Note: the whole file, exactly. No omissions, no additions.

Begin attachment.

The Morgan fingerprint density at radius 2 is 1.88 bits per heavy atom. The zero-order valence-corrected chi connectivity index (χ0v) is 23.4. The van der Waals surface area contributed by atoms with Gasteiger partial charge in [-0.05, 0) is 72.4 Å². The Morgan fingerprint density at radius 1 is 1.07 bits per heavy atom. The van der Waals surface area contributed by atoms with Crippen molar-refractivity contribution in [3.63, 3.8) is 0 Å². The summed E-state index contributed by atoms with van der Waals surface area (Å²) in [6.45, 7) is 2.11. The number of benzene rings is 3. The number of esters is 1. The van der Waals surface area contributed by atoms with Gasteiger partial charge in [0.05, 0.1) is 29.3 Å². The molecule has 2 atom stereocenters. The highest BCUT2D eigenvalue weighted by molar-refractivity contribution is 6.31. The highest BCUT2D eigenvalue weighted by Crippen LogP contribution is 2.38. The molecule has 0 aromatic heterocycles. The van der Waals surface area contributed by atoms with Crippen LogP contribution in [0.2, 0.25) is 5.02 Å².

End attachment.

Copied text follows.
The Morgan fingerprint density at radius 2 is 1.88 bits per heavy atom. The zero-order valence-corrected chi connectivity index (χ0v) is 23.4. The van der Waals surface area contributed by atoms with Gasteiger partial charge in [-0.05, 0) is 72.4 Å². The Morgan fingerprint density at radius 1 is 1.07 bits per heavy atom. The van der Waals surface area contributed by atoms with Crippen molar-refractivity contribution in [3.63, 3.8) is 0 Å². The summed E-state index contributed by atoms with van der Waals surface area (Å²) in [6.45, 7) is 2.11. The number of benzene rings is 3. The number of esters is 1. The van der Waals surface area contributed by atoms with Gasteiger partial charge in [0.05, 0.1) is 29.3 Å². The molecule has 2 atom stereocenters. The highest BCUT2D eigenvalue weighted by molar-refractivity contribution is 6.31. The highest BCUT2D eigenvalue weighted by Crippen LogP contribution is 2.38. The molecule has 0 aromatic heterocycles. The van der Waals surface area contributed by atoms with Crippen LogP contribution in [0.2, 0.25) is 5.02 Å².